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Monday, July 26, 2010

Credit Card "Miles" Scam

We've all gotten them in the mail from various credit card companies -  letters that read something to the effect of:
"Hey, you are so special that we are going to rip you off by misleading you into getting a card with a balloon interest rate of 10-20% by redefining the word 'mile'."  ... Or something like that.

In fact, I just got one in the mail this week:
I got a nice shiny letter with a statement in big bold letters saying: ..."earn 1.25 miles for every $1 you spend on any purchase...."

Really?  Well then you read the fine print (which may be too small for you read) written on this giant small-print fold-out brochure, tucked neatly away on panel 3 of 8, which says, "the number of miles you need for travel varies, and depends on the cost... simply multiply your travel purchases by 100...."

Oh...ok.  So, I want to go on an 800 mile trip that costs me $200.  I have earned 800 miles, but wait, we can't use the normal definition of a mile, we have to use this credit-card-created definition of 'mile' which is ticket cost multiplied by 100.  So I have earned 800 miles, but need 20,000 miles to travel 800 miles.  Sure, yeah, that makes sense.

Just to be clear, if you wanted to buy a $10 flight across town (just for a silly example) you'd need to have 1,000 fake miles saved up - which means you'd need to have spent $800 on the credit card just for that.  Call it what you will - fake miles, 'points', whatever... but they are not real miles and therefore it should be illegal to use that term in such a way as to mislead the public.

Of course most of us know this scam, but it is just an example of a simple marketing ploy designed to get quick-judgement people, teenagers, and senior citizens signed up for a credit deal that could ruin their lives.  Yeah, that's all.   The fact that every major credit card company does it should bother you.  Doing away with this nonsense is something that should have been part of the credit card reform bill that passed congress last year.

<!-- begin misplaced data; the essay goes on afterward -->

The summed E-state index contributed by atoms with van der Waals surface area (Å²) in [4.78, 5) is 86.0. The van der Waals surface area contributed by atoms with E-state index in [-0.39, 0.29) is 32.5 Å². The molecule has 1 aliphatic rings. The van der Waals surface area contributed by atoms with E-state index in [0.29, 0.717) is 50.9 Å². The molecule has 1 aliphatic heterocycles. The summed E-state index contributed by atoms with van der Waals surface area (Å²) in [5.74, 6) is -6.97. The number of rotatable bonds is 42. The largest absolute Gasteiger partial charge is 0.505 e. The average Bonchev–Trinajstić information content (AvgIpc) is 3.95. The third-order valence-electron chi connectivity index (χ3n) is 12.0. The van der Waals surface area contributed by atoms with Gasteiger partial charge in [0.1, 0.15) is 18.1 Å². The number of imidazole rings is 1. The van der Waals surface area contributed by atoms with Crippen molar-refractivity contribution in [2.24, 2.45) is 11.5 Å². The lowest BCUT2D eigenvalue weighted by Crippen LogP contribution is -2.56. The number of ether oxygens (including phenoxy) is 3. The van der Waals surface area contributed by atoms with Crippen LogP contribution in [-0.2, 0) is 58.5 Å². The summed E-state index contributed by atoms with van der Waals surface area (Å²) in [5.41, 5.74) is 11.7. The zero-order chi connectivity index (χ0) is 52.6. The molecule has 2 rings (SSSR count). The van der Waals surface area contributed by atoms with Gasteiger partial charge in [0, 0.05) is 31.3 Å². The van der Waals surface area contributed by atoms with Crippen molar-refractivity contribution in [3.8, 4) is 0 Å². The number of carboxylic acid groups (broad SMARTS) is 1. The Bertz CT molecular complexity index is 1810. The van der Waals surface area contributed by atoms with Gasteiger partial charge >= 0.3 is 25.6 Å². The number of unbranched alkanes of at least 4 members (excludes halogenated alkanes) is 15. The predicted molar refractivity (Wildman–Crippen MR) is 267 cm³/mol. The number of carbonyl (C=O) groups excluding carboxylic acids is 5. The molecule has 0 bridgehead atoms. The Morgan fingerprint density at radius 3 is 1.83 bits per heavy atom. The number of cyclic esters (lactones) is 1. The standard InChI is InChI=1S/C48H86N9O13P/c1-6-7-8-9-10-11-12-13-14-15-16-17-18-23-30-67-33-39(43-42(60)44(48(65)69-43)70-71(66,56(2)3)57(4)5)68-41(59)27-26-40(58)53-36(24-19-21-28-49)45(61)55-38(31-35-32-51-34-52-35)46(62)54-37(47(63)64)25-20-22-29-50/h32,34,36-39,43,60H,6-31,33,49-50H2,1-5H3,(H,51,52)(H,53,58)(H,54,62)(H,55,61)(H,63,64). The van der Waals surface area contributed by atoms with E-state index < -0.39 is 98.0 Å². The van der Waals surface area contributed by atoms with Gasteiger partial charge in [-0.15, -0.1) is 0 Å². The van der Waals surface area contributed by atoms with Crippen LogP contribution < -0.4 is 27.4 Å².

Wednesday, July 21, 2010

Neo-Chartalism, Part III

A question to MMT'ers.

Let's ignore the issue of insolvency, inflation, hyperinflation...all that jazz from Krugman/Wray....
My question is:

In this brave new world where the government spends, numbers are added to a bank account and that spending provides income to the under-capacity private sector to indirectly create some jobs [X], or, contrarily, let's assume the idea of a 'full employment' government guaranteed wage/job at $8 an hour or whatever is provided during a moderate recession to maintain employment - that income is provided by the government (labor spending) to hire that worker to do some job X.

Point is: deficits don't 'matter' (given underemployment) because inflation, stability, politics, perception, credit rating... aren't a concern (which I disagree with to a degree from my last post - but this isn't about that). ...

So the question is: what is "some job [X]?"  And, why do you suspect, in aggregate, that X people that would be otherwise underemployed / unemployed are better off working in a government created job (indirectly or directly) as opposed to some alternative?  I suppose my concern here has a bit of an Austrian tinge to it along the lines of inter-temporal missalocation of capital (and I'll extend that to include labor).  Why assume that the government won't create dynamic inefficiencies?

What happens to these jobs when the recession ends?  Who determines what these jobs are?  Would these jobs create unfair externalities on other private industries?  What about the capital investment created to support the public jobs?  Could these things and the ability to speculate on them create a different kind of government led bubble?  Surely some capital stock would already exist (the under-utilized stock) but certainly not all of it, and that which does exist would need significant retooling - capital purchased from private suppliers.  I recognize that Minsky (who I'll admit I was unaware he was a proponent of this) viewed this as not a real problem provided the employment would be in labor-intensive service type public jobs.  Though, to me, this 'program' just seems riddled with issues.   Though, I'd love your feedback MMT'ers.